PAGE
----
Racial discrimination in the court room and jury selection bias

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Racial discrimination in the court room and jury selection bias

Posted on September 25, 1 Comment Attorneys, judges and jurors all want to see themselves as fair, equitable, and rational, yet studies show that despite our best intentions none of us are free from bias. Implicit bias refers to unconsciously held biases that do not necessarily reflect our conscious beliefs.

Because implicit bias is subconscious, even people who consciously abhor discrimination can unconsciously be influenced by implicit bias. Studies show that implicit bias can affect how judges make decisions, how attorneys decide who to leave on juries and how jurors decide what testimony to believe or disregard.

The impact of implicit bias on decision making has been shown in numerous studies. Partners reviewing the identical third-year associate memorandum rated the memorandum higher and found fewer errors when the associate was identified as white than black. The important takeaway is not that implicit bias is bad or that people who have bias are bad people.

We all have bias. Part of our job as trial attorneys and judges is to recognize and address racial justice issues whenever and wherever they arise.

Racial discrimination in the court room and jury selection bias

For example, within the context of a jury trial, it is critically important to recognize the role that implicit racial bias may play within the minds of otherwise well intentioned jurors.

During voir dire you have the right to question jurors concerning their beliefs and attitudes on race and racial bias. Start with introducing the issue of racial bias to the jurors and then try to get them to talk about it.

Make sure to link questions about race to your case. The following statement to the jury panel and sample voir dire questions are a good starting point. Some attorneys may prefer to have the judge address the issue of racial bias with the jury panel by asking all or some of the following race related questions.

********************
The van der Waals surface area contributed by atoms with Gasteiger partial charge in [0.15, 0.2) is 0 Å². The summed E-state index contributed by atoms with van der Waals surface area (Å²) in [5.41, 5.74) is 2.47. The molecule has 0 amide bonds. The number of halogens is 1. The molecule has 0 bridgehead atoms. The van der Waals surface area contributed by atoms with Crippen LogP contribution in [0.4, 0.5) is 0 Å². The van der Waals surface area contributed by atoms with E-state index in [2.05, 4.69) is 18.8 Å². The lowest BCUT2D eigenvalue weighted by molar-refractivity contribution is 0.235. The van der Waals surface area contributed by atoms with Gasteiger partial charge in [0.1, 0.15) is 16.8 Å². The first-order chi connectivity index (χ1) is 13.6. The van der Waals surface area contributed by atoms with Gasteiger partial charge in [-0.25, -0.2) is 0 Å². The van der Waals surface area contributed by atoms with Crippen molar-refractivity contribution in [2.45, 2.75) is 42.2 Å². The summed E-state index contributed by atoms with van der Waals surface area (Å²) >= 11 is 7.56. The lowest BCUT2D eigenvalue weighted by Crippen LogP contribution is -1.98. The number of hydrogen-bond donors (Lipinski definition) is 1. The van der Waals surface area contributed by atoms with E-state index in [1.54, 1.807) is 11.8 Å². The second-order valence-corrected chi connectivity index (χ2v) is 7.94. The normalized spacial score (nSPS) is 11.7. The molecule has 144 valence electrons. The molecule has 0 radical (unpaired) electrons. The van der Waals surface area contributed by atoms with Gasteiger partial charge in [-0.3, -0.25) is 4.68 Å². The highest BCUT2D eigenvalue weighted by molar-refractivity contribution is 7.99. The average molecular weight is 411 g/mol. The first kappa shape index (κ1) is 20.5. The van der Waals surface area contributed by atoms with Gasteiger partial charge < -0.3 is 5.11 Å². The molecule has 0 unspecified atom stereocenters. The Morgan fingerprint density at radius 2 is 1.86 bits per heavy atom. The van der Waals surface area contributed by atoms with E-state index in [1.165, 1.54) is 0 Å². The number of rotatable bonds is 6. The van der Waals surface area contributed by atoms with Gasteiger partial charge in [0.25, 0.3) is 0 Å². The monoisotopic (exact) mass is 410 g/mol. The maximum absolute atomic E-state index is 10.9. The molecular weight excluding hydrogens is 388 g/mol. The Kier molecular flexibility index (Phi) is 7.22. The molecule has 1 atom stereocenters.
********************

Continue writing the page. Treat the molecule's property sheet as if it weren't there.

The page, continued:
All voir dire issues including the racial bias statement below should be discussed with the judge during your pretrial conference prior to commencement of trial. Ladies and gentlemen, despite the many differences in our lives and backgrounds, we all want to see ourselves as fair, equitable, and rational human beings, yet studies show that despite our best intentions none of us are free from bias.

Implicit racial bias refers to unconsciously held biases that do not necessarily reflect our conscious beliefs. Implicit bias is developed over the course of a lifetime through exposure to direct and indirect messages.

Studies show that implicit bias can affect how we all make important decisions in our lives. Please keep that in mind as you answer the following questions Note: Describe work setting i. Socialize with them outside of work? If so, types of activities?

Have they been in your home? Have you been in their home?

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Do you have kids? Are they in school? Do you have any contact with them? Ever been in their house? They ever been in your house? Do your kids have any contact with them? Do their kids have any contact with you?

Are you friends with them? If so, describe types of contacts you have with them? What kind of relationship did you have with them?

Describe activities you would do with them? They ever in your home?Curiously, the chief justice was on the other side in a case last week considering an equally grotesque case of racism in criminal justice, Peña-Rodriguez v.

Colorado. The court majority struck down a jury verdict thoroughly infused with racism, Roberts joined Alito in his dissent, with Thomas filing a separate one. The longstanding and ineffective rule for checking racial bias in jury selection is known as the "Batson Rule," named for the U.S.

Supreme Court case Batson v. Kentucky. Illegal Racial Discrimination in Jury Selection: A Continuing Legacy Share this: Since Reconstruction, when Congress outlawed racial discrimination in jury service, 18 U.S.C.

§ , and the Supreme Court condemned the restriction of jury service to whites, Strauder v. Christina Swarns, the litigation director at the NAACP Legal Defense Fund, says cases with overt forms of bias in jury selection are a “canary in the coalmine” for broader problems of racial discrimination.

[Rev. 6/2/ PM] SUPREME COURT RULES. ADOPTED BY THE SUPREME COURT OF NEVADA _____ Effective October 15, and Including. Christina Swarns, the litigation director at the NAACP Legal Defense Fund, says cases with overt forms of bias in jury selection are a “canary in the coalmine” for broader problems of racial discrimination.

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